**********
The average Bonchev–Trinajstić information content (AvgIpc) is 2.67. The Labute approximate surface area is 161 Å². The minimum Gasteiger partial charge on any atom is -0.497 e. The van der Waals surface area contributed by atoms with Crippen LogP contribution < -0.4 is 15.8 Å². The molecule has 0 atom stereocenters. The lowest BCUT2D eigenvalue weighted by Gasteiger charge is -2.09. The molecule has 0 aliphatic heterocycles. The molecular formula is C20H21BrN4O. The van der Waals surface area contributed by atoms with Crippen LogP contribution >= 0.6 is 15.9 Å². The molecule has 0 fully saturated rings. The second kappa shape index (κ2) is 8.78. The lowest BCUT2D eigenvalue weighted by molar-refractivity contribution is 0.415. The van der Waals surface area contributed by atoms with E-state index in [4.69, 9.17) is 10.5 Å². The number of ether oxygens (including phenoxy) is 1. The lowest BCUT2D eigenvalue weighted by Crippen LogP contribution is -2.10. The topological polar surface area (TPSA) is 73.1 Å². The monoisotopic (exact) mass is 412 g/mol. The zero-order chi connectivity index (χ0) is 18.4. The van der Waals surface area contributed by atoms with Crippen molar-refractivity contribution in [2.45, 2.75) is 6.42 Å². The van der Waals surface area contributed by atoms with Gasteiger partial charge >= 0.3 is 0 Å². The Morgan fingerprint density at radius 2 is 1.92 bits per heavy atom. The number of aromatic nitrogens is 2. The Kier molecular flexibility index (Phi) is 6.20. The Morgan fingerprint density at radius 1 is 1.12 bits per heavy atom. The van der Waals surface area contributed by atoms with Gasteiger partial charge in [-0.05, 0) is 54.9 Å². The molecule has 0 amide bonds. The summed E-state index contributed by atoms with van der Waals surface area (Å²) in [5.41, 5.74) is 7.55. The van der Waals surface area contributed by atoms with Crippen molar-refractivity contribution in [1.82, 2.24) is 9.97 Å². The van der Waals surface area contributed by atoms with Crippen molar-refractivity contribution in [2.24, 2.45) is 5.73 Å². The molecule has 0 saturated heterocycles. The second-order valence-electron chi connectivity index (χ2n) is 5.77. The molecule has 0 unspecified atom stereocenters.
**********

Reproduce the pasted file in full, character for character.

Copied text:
The average Bonchev–Trinajstić information content (AvgIpc) is 2.67. The Labute approximate surface area is 161 Å². The minimum Gasteiger partial charge on any atom is -0.497 e. The van der Waals surface area contributed by atoms with Crippen LogP contribution < -0.4 is 15.8 Å². The molecule has 0 atom stereocenters. The lowest BCUT2D eigenvalue weighted by Gasteiger charge is -2.09. The molecule has 0 aliphatic heterocycles. The molecular formula is C20H21BrN4O. The van der Waals surface area contributed by atoms with Crippen LogP contribution >= 0.6 is 15.9 Å². The molecule has 0 fully saturated rings. The second kappa shape index (κ2) is 8.78. The lowest BCUT2D eigenvalue weighted by molar-refractivity contribution is 0.415. The van der Waals surface area contributed by atoms with E-state index in [4.69, 9.17) is 10.5 Å². The number of ether oxygens (including phenoxy) is 1. The lowest BCUT2D eigenvalue weighted by Crippen LogP contribution is -2.10. The topological polar surface area (TPSA) is 73.1 Å². The monoisotopic (exact) mass is 412 g/mol. The zero-order chi connectivity index (χ0) is 18.4. The van der Waals surface area contributed by atoms with Crippen molar-refractivity contribution in [2.45, 2.75) is 6.42 Å². The van der Waals surface area contributed by atoms with Gasteiger partial charge >= 0.3 is 0 Å². The Morgan fingerprint density at radius 2 is 1.92 bits per heavy atom. The number of aromatic nitrogens is 2. The Kier molecular flexibility index (Phi) is 6.20. The Morgan fingerprint density at radius 1 is 1.12 bits per heavy atom. The van der Waals surface area contributed by atoms with Gasteiger partial charge in [-0.05, 0) is 54.9 Å². The molecule has 0 amide bonds. The summed E-state index contributed by atoms with van der Waals surface area (Å²) in [5.41, 5.74) is 7.55. The van der Waals surface area contributed by atoms with Crippen molar-refractivity contribution in [1.82, 2.24) is 9.97 Å². The van der Waals surface area contributed by atoms with Crippen molar-refractivity contribution in [2.24, 2.45) is 5.73 Å². The molecule has 0 saturated heterocycles. The second-order valence-electron chi connectivity index (χ2n) is 5.77. The molecule has 0 unspecified atom stereocenters.